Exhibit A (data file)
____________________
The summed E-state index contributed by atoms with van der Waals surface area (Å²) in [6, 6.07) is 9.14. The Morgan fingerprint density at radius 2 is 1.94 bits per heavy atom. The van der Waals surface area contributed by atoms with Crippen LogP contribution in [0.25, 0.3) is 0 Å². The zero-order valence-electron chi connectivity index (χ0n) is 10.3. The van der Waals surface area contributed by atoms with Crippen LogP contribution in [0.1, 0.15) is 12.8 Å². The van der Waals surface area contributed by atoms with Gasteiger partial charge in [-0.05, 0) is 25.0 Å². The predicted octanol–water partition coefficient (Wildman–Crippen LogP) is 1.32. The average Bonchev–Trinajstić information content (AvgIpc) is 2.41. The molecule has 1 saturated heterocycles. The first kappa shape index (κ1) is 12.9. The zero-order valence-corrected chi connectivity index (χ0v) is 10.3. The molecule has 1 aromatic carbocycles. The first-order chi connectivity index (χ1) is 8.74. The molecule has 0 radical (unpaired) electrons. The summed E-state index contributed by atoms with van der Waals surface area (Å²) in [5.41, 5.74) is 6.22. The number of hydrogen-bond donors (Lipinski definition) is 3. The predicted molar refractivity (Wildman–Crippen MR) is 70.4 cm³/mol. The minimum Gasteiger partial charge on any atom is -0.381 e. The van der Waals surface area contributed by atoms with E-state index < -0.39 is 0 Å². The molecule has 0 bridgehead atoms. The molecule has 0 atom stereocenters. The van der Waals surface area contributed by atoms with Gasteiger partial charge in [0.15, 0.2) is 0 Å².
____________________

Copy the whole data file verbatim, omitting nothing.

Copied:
The summed E-state index contributed by atoms with van der Waals surface area (Å²) in [6, 6.07) is 9.14. The Morgan fingerprint density at radius 2 is 1.94 bits per heavy atom. The van der Waals surface area contributed by atoms with Crippen LogP contribution in [0.25, 0.3) is 0 Å². The zero-order valence-electron chi connectivity index (χ0n) is 10.3. The van der Waals surface area contributed by atoms with Crippen LogP contribution in [0.1, 0.15) is 12.8 Å². The van der Waals surface area contributed by atoms with Gasteiger partial charge in [-0.05, 0) is 25.0 Å². The predicted octanol–water partition coefficient (Wildman–Crippen LogP) is 1.32. The average Bonchev–Trinajstić information content (AvgIpc) is 2.41. The molecule has 1 saturated heterocycles. The first kappa shape index (κ1) is 12.9. The zero-order valence-corrected chi connectivity index (χ0v) is 10.3. The molecule has 1 aromatic carbocycles. The first-order chi connectivity index (χ1) is 8.74. The molecule has 0 radical (unpaired) electrons. The summed E-state index contributed by atoms with van der Waals surface area (Å²) in [5.41, 5.74) is 6.22. The number of hydrogen-bond donors (Lipinski definition) is 3. The predicted molar refractivity (Wildman–Crippen MR) is 70.4 cm³/mol. The minimum Gasteiger partial charge on any atom is -0.381 e. The van der Waals surface area contributed by atoms with E-state index < -0.39 is 0 Å². The molecule has 0 bridgehead atoms. The molecule has 0 atom stereocenters. The van der Waals surface area contributed by atoms with Gasteiger partial charge in [0.15, 0.2) is 0 Å².